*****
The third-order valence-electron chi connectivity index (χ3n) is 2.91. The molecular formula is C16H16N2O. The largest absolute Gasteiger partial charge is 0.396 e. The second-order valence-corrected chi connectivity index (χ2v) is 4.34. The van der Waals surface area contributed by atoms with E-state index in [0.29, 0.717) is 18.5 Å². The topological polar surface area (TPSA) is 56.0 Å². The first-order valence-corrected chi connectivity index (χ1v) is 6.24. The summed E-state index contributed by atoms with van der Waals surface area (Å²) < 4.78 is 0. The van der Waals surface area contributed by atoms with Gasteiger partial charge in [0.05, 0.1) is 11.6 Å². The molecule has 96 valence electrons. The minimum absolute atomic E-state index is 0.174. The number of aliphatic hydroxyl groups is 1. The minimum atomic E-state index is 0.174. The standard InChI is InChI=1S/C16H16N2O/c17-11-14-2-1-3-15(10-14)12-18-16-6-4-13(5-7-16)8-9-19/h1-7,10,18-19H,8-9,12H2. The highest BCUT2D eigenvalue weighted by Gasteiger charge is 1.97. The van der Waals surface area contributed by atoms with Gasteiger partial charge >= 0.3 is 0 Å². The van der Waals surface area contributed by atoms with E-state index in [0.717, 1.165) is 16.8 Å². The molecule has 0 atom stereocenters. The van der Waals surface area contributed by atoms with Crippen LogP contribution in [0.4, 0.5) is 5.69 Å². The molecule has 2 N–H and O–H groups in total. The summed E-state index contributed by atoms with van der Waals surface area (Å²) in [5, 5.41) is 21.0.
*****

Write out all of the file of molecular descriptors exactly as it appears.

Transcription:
The third-order valence-electron chi connectivity index (χ3n) is 2.91. The molecular formula is C16H16N2O. The largest absolute Gasteiger partial charge is 0.396 e. The second-order valence-corrected chi connectivity index (χ2v) is 4.34. The van der Waals surface area contributed by atoms with E-state index in [0.29, 0.717) is 18.5 Å². The topological polar surface area (TPSA) is 56.0 Å². The first-order valence-corrected chi connectivity index (χ1v) is 6.24. The summed E-state index contributed by atoms with van der Waals surface area (Å²) < 4.78 is 0. The van der Waals surface area contributed by atoms with Gasteiger partial charge in [0.05, 0.1) is 11.6 Å². The molecule has 96 valence electrons. The minimum absolute atomic E-state index is 0.174. The number of aliphatic hydroxyl groups is 1. The minimum atomic E-state index is 0.174. The standard InChI is InChI=1S/C16H16N2O/c17-11-14-2-1-3-15(10-14)12-18-16-6-4-13(5-7-16)8-9-19/h1-7,10,18-19H,8-9,12H2. The highest BCUT2D eigenvalue weighted by Gasteiger charge is 1.97. The van der Waals surface area contributed by atoms with Gasteiger partial charge >= 0.3 is 0 Å². The van der Waals surface area contributed by atoms with E-state index in [0.717, 1.165) is 16.8 Å². The molecule has 0 atom stereocenters. The van der Waals surface area contributed by atoms with Crippen LogP contribution in [0.4, 0.5) is 5.69 Å². The molecule has 2 N–H and O–H groups in total. The summed E-state index contributed by atoms with van der Waals surface area (Å²) in [5, 5.41) is 21.0.